This feedback revealed areas of common concern and indicated that issues relating to academic, social, and personal confidence combined with apprehension and ignorance regarding university life as a whole were very pertinent to all students. These have been classified into the following categories:


· General Insight /Valuable Experience: concerns whether the student has found the Flying Start Summer School a positive or useful experience.


· University Expectations: this category refers to a student’s increased knowledge of what will be expected of them (academic standards, deadlines, etc.). Statements, such as: “ I have learned that I must manage my time to get my work in on time” are logged as a positive response.


· Personal Doubts & Worries: refers to student statements indicating greater self–confidence with regard to attending university, such as: “I am no longer scared of coming to University in September” and "I learned that I was good in a team."


· Orientation City/Campus: many students commented on the importance of increased familiarity with the University campus and Preston with comments such as:  "The survival course was helpful in getting to know different areas of the Uni and places around Preston."


· Lecture Content: refers to specific, positive feedback from students about academic/practical matters covered in lectures and seminars such as "I found the time management exercise very interesting and I will certainly take these ideas on board"


· Social confidence: this category is concerned with very specific statements e.g. “I have made good friends” rather than the more nebulous comments about “enjoying socialising”.


Of the 123 students attending the August Summer School, 94 completed feedback forms, however many of the students gave little information on their feedback forms other than a non-specific general approval of Flying Start, but the data below shows the amount of specific feedback received. The analysis reveals substantive improvement in these areas of particular concern to prospective students:



Sample 94 students. (August 2002)


General Insight/ Val. experience

University Expectation

Personal/Doubts/ Worries/Conduct

Orientation City/Campus

Lecture Content

Social Confidence







Students found F/S a valuable experience.

Students mention as improved

Students mention as improved

Students mention as pos. important exercise

Students mention as useful

Students feel happier about socialisation


The discrepancies between feedback and questionnaire responses may be attributed to a ‘pre-post- then effect’ in which a student’s confidence with regard to their competences may have changed with reference to the intervention. For example, when students are informed of lateness penalties for assignments confidence in their time management skill may wane, despite an overall improvement in these skills. The terms of reference have changed, that is, what may have been acceptable in Further Education in terms of lateness will be penalised at university. Hence, an increase in realistic expectation, but a decrease in an unrealistic confidence. In essence students have moved through a stage of ‘unconscious ignorance’ to a state of ‘conscious ignorance’.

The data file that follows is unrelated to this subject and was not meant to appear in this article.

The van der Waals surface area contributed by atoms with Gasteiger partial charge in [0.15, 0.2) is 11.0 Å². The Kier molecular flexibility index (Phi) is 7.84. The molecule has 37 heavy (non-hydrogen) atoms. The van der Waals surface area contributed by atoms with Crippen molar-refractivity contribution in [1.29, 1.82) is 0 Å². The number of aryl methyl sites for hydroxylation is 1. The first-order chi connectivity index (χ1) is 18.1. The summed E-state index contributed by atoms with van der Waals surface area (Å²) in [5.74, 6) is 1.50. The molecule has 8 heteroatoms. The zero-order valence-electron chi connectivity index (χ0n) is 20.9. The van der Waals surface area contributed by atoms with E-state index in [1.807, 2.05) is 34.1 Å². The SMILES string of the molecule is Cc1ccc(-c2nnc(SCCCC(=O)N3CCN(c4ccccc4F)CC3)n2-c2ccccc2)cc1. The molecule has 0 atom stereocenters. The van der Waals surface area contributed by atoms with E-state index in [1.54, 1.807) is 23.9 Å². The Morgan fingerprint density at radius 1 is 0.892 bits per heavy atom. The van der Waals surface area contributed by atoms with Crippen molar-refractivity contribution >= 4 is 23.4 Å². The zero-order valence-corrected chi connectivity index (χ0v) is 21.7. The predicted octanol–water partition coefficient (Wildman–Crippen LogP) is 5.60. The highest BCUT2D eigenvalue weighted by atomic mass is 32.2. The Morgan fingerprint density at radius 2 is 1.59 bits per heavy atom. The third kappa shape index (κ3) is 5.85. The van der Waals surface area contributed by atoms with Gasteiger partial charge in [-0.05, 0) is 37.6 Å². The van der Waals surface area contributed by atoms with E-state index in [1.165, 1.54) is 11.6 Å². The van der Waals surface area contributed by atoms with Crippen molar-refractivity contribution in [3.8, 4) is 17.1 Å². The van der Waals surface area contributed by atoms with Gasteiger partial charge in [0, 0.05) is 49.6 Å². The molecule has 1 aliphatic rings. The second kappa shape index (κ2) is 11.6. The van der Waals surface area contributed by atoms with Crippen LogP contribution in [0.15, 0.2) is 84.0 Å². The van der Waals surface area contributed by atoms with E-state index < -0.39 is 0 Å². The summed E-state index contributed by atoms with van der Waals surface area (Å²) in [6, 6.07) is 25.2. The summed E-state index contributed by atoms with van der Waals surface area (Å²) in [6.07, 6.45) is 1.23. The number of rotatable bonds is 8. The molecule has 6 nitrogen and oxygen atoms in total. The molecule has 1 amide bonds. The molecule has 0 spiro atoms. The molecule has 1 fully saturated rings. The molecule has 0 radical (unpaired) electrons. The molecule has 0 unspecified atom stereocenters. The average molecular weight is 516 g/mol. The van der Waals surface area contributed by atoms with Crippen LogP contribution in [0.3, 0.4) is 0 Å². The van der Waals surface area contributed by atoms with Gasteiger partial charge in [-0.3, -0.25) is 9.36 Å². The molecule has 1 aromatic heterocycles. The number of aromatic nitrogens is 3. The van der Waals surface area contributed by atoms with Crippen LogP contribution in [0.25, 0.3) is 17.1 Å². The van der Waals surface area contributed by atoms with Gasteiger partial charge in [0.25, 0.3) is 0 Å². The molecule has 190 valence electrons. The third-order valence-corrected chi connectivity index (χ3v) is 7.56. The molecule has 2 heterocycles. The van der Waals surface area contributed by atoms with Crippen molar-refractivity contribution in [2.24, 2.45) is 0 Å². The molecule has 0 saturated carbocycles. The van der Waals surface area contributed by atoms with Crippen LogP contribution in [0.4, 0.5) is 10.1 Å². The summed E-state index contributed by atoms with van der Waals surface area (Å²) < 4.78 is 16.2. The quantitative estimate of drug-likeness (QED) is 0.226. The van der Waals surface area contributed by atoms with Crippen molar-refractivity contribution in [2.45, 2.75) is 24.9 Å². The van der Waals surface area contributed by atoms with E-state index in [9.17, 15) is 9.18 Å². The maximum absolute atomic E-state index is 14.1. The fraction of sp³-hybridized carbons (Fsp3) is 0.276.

Throughout the Project we have been aware that those students who attended the Summer Schools might be more engaged with the University in the first instance. The decision to attend is the students and in this sense the students are self-selecting. It is probable, therefore, that Flying Start students are more committed towards HE in general and to UCLan in particular than students who did not accept the invitation. However, we still feel it safe to assume that the sustained favourable or very favourable comparisons between the Flying Start and non-Flying Start students in terms of retention are an important measure of the success of the intervention. This is further evidenced by the 90% retention rate of students who attended the Clearing Summer School in 2001 and the high retention rate of students who attended the 2002 Clearing Summer School. Neither of these cohorts had any prior commitment to the institution. However, as tracking continues, before and after questionnaires will be refined to address this issue more methodically.


Analysis of cohort data to date reveals some stark differences between social groups. The lowest groups, for example, perceived themselves as having had far less parental and school encouragement to go to university than the highest group. Other factors, however, transcend social groupings. All students displayed high motivation and had worries over money management. Before the Summer School all students believed that they would not make friends easily. Only 40% of the highest social group, for example, thought peer friendship would be easy, so it is not safe to assume an automatic correlation between high social class and high social capital. However, only 10% of the lowest social group believed that they would make friends easily, a figure which suggests significantly lower social confidence. Given this, it is pleasing to note that an increase in social capital across all groups following the Summer School is the single most significant finding of the research to date, with the highest increase appearing within the lowest social groups.


It is also pleasing to note that since the staffing base of the Flying Start Project has recently been made substantive the Project is set to become a permanent aspect of the University’s student support services and will continue to provide an evidence base to inform its emerging retention strategy.